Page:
Northern Lights and how to Shoot them!

January 10, 2014  •  1 Comment

Northern Lights are the result of the collision of electrically charged particles from the sun as they strike molecules in the Earth's atmosphere.  When all of these particles collide, they light up.  The different colours of light are result of the different gases in the atmosphere.  When oxygen is excited it gives off the green light and nitrogen will give off the reds, purples and blues.  

Generally, scientists and astronomers can predict when the Northern Lights are likely to occur.  They know when a mass of these electrically charged particles erupt from a sunspot on the surface of the Sun... this is called a Coronal Mass Ejection (CME) and it causes a Solar Wind.  For us to see the Northern Lights, the CME has to be directed towards earth.  It generally takes around 40 hours for the wind to travel the 150 million kilometers to Earth!   When the solar flare is very strong, we can often see the magically dancing curtains of light... when the flare is weaker we tend to only see bands of colour on the horizon.

A few days ago, the sun had a very large Coronal Mass Ejection (CME) that spewed these electrically charged particles towards earth.... scientists predicted that we would be able to see a very strong display of Northern Lights.... possibly as far south as the Oregon.  However, as with all weather... sometimes the predictions are wrong.  This time the magnetic field from the solar wind did not line up properly with the magnetic field of the Earth.

The best tools we have that predict Northern Lights are the following websites.  You can sign up for "Aurora Alerts" on two of the websites... they will email you a Yellow Alert when the Northern Lights are likely to occur in a few hours and then they will email you a Red Alert when the Northern Lights are actually visible.

  • www.aurorawatch.ca    is a website from Edmonton and is one that you can use to sign up for alerts.
  • www.auroraforecast.gi.alaska.edu  also sends out alerts and shows maps with the forecasted activity and the current activity
  • www.spaceweather.com  has all sorts of information about all different kinds of space activity.  They show the current Auroral Oval from NOAA/POES  and when you see Red over the portion of the map that is Calgary... its time to go look outside!  They also show the Planetary K Index.  As the number in the K Index increases, the edge of the visible Aurora has moved further South.  For us to see it in Calgary, we need to have a Kp=4 and we will see the Northern Lights low on the horizon.  Kp=5 will be a display overhead and Kp=9 is a full blown storm which will display the Northern Lights as far south as the mid to southern States!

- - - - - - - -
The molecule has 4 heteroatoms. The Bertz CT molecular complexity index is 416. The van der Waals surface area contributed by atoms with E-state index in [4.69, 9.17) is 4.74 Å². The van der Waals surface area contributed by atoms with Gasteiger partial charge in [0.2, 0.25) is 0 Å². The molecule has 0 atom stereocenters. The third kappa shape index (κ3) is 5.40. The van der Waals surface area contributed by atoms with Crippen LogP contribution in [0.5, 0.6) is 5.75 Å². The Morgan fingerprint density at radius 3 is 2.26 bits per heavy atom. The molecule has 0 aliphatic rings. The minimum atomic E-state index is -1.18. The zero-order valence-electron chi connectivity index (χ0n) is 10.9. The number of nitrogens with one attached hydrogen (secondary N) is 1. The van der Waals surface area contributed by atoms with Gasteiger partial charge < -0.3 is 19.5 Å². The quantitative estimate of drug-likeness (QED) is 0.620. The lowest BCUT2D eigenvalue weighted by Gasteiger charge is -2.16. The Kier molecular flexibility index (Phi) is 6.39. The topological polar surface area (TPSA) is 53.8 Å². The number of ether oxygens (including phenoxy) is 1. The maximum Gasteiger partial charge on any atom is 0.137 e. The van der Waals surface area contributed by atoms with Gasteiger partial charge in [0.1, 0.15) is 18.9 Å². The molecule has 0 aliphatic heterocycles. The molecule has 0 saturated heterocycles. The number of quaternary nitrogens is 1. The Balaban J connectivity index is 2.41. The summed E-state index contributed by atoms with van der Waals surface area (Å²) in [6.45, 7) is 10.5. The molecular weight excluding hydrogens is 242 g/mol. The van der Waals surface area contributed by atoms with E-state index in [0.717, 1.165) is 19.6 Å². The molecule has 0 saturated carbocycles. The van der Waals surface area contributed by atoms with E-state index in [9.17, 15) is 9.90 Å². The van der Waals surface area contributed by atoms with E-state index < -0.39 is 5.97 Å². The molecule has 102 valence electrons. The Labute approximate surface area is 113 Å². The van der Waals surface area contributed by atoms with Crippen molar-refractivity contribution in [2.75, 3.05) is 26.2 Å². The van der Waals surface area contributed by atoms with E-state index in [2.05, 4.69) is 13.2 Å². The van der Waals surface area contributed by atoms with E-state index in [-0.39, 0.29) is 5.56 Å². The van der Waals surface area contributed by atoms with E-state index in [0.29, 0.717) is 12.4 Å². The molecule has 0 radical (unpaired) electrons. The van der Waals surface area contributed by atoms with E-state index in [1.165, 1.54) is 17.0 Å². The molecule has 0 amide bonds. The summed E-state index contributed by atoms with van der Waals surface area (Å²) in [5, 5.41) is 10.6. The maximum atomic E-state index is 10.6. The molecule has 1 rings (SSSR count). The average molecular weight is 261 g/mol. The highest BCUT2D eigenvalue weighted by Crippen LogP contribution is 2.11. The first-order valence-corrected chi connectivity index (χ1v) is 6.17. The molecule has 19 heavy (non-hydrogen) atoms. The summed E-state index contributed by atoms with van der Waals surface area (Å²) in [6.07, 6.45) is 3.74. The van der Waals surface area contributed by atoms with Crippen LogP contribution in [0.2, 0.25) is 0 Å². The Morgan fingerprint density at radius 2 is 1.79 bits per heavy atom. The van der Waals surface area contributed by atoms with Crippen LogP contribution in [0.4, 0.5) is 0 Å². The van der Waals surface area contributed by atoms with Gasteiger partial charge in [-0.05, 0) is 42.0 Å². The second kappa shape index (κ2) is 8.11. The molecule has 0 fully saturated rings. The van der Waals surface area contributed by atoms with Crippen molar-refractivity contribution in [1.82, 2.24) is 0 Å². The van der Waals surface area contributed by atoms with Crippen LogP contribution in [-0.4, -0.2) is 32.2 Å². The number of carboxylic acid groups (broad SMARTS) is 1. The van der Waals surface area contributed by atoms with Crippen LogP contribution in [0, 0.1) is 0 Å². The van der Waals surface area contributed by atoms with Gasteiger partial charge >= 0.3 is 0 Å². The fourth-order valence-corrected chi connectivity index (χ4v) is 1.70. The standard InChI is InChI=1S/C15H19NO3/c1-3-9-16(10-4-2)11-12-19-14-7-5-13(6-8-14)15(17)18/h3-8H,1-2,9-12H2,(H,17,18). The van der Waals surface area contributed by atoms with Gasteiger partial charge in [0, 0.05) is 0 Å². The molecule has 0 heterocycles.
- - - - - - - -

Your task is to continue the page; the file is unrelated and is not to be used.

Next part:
So that is a brief explanation of the Northern Lights.... now how do we photograph them and what equipment do we need?

  • Sturdy Tripod
  • A Fast, Wide Angle Lens with an aperture of at least f2.8
  • Cable Release or Remote Release will come in handy
  • Flashlight or headlamp

​I usually set up the camera at home where its nice and warm and I can see what I'm doing without the use of a flashlight.  I'll even mount the camera on the tripod before I leave the house.  Make sure you remove all filters from the front of your lens.  You then need to do the following

  • Set your ISO.  Depending on your camera and how much noise you have at higher ISOs will depend on what ISO you set it to.  I generally set it to an ISO of 800 or higher.  With a point and shoot or a lower-grade camera you may have to set it to 200 -400 and then you will have to use longer exposure times. 
  • Turn off your "High ISO Noise Reduction" and "Long Exposure Noise Reduction"   If you leave this on, you will have to wait between exposures for your camera to churn through its Noise Reduction procedures.  Plus on occasion, I have seen where the camera confuses stars with noise and it will try to blend the stars, which just results in a blurry mess.
  • If possible, shoot in RAW
  • Set your camera to Manual.  
  • Set your Aperture wide, to as low an f-stop as your lens will allow.  (smallest number... hopefully f2.8 or lower)
  • Set your Exposure Time to anywhere between 5 - 25 seconds.  You will have to check your image on the LCD screen, if it is too dark increase the exposure time... if it is too bright decrease the exposure time.  I usually put the camera on BULB and use my Cable Release to start the shot... and then I just count to myself and stop the shot at 10 seconds, I look at the photo and then adjust my count accordingly.
  • Turn off your Auto Focus.  If you leave the autofocus on during a long exposure, the lens may hunt for focus resulting in a blurry photo.
  • Focus on Infinity.  Its best to experiment with this during the day so that you can see where your lens gives you the best focus.  I'm lucky to have a lens that is sharp when I set the focus using the 'infinity symbol'.
  • Compose your image and click away!

Remember that the Northern Lights may be extremely faint to the naked eye, but they will look great in a photo.  The camera's sensor has a much higher dynamic range for colour at night than the human eye does.  So if you're not sure if those are Northern Lights or not... take a photo and look at your Screen.

Now sign up for those Aurora Alerts and get out there and have fun shooting the Northern Lights!

 

   

 

 


Comments

Kerri Martin(non-registered)
Great article Anita - I did not know about turning the Noise Reduction off for the lights - will try that next time :)
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